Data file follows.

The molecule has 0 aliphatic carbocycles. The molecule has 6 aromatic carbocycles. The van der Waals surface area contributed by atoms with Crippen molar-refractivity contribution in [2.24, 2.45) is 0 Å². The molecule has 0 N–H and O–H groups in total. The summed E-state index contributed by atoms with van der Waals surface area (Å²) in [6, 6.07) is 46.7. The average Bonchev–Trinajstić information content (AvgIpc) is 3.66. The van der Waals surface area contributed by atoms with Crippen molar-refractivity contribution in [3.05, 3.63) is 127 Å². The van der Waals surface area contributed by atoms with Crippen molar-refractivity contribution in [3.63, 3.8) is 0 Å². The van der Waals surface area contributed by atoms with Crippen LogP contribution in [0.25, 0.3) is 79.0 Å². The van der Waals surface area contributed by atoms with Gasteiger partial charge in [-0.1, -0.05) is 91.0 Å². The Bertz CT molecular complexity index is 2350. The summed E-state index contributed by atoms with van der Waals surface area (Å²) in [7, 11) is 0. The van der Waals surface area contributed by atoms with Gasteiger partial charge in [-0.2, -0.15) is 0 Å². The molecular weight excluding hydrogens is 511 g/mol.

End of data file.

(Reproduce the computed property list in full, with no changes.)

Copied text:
The molecule has 0 aliphatic carbocycles. The molecule has 6 aromatic carbocycles. The van der Waals surface area contributed by atoms with Crippen molar-refractivity contribution in [2.24, 2.45) is 0 Å². The molecule has 0 N–H and O–H groups in total. The summed E-state index contributed by atoms with van der Waals surface area (Å²) in [6, 6.07) is 46.7. The average Bonchev–Trinajstić information content (AvgIpc) is 3.66. The van der Waals surface area contributed by atoms with Crippen molar-refractivity contribution in [3.05, 3.63) is 127 Å². The van der Waals surface area contributed by atoms with Crippen molar-refractivity contribution in [3.63, 3.8) is 0 Å². The van der Waals surface area contributed by atoms with Crippen LogP contribution in [0.25, 0.3) is 79.0 Å². The van der Waals surface area contributed by atoms with Gasteiger partial charge in [-0.1, -0.05) is 91.0 Å². The Bertz CT molecular complexity index is 2350. The summed E-state index contributed by atoms with van der Waals surface area (Å²) in [7, 11) is 0. The van der Waals surface area contributed by atoms with Gasteiger partial charge in [-0.2, -0.15) is 0 Å². The molecular weight excluding hydrogens is 511 g/mol.